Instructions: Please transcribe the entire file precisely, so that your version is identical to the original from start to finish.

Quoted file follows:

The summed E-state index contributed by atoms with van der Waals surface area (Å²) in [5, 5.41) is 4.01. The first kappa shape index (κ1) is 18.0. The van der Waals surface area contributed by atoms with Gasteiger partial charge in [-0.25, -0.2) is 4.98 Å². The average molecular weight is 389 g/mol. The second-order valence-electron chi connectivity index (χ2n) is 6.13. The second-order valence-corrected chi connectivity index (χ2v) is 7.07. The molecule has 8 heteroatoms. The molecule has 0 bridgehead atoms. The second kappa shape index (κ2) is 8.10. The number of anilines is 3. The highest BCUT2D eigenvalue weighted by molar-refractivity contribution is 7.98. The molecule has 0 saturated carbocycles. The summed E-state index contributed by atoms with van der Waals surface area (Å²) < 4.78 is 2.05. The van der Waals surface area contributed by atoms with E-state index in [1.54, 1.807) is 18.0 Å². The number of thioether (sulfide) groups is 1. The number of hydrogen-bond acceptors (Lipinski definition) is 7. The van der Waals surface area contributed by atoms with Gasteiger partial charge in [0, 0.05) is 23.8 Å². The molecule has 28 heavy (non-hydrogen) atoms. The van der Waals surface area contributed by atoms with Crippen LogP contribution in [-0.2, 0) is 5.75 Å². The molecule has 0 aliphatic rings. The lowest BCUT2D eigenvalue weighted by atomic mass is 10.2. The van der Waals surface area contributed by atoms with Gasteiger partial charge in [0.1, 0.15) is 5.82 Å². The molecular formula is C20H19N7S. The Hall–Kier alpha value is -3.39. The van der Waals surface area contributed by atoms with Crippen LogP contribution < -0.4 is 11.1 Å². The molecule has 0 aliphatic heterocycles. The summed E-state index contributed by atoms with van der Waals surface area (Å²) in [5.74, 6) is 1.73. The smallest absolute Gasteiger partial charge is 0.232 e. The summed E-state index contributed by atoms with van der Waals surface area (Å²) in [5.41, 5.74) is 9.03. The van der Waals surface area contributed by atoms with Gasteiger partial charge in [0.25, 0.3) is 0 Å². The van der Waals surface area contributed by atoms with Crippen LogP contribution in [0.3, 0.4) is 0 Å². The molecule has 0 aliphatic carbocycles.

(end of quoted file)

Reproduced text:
The summed E-state index contributed by atoms with van der Waals surface area (Å²) in [5, 5.41) is 4.01. The first kappa shape index (κ1) is 18.0. The van der Waals surface area contributed by atoms with Gasteiger partial charge in [-0.25, -0.2) is 4.98 Å². The average molecular weight is 389 g/mol. The second-order valence-electron chi connectivity index (χ2n) is 6.13. The second-order valence-corrected chi connectivity index (χ2v) is 7.07. The molecule has 8 heteroatoms. The molecule has 0 bridgehead atoms. The second kappa shape index (κ2) is 8.10. The number of anilines is 3. The highest BCUT2D eigenvalue weighted by molar-refractivity contribution is 7.98. The molecule has 0 saturated carbocycles. The summed E-state index contributed by atoms with van der Waals surface area (Å²) < 4.78 is 2.05. The van der Waals surface area contributed by atoms with E-state index in [1.54, 1.807) is 18.0 Å². The number of thioether (sulfide) groups is 1. The number of hydrogen-bond acceptors (Lipinski definition) is 7. The van der Waals surface area contributed by atoms with Gasteiger partial charge in [0, 0.05) is 23.8 Å². The molecule has 28 heavy (non-hydrogen) atoms. The van der Waals surface area contributed by atoms with Crippen LogP contribution in [-0.2, 0) is 5.75 Å². The molecule has 0 aliphatic rings. The lowest BCUT2D eigenvalue weighted by atomic mass is 10.2. The van der Waals surface area contributed by atoms with Gasteiger partial charge in [0.1, 0.15) is 5.82 Å². The molecular formula is C20H19N7S. The Hall–Kier alpha value is -3.39. The van der Waals surface area contributed by atoms with Crippen LogP contribution < -0.4 is 11.1 Å². The molecule has 0 aliphatic heterocycles. The summed E-state index contributed by atoms with van der Waals surface area (Å²) in [5.74, 6) is 1.73. The smallest absolute Gasteiger partial charge is 0.232 e. The summed E-state index contributed by atoms with van der Waals surface area (Å²) in [5.41, 5.74) is 9.03. The van der Waals surface area contributed by atoms with Gasteiger partial charge in [0.25, 0.3) is 0 Å². The van der Waals surface area contributed by atoms with Crippen LogP contribution in [0.3, 0.4) is 0 Å². The molecule has 0 aliphatic carbocycles.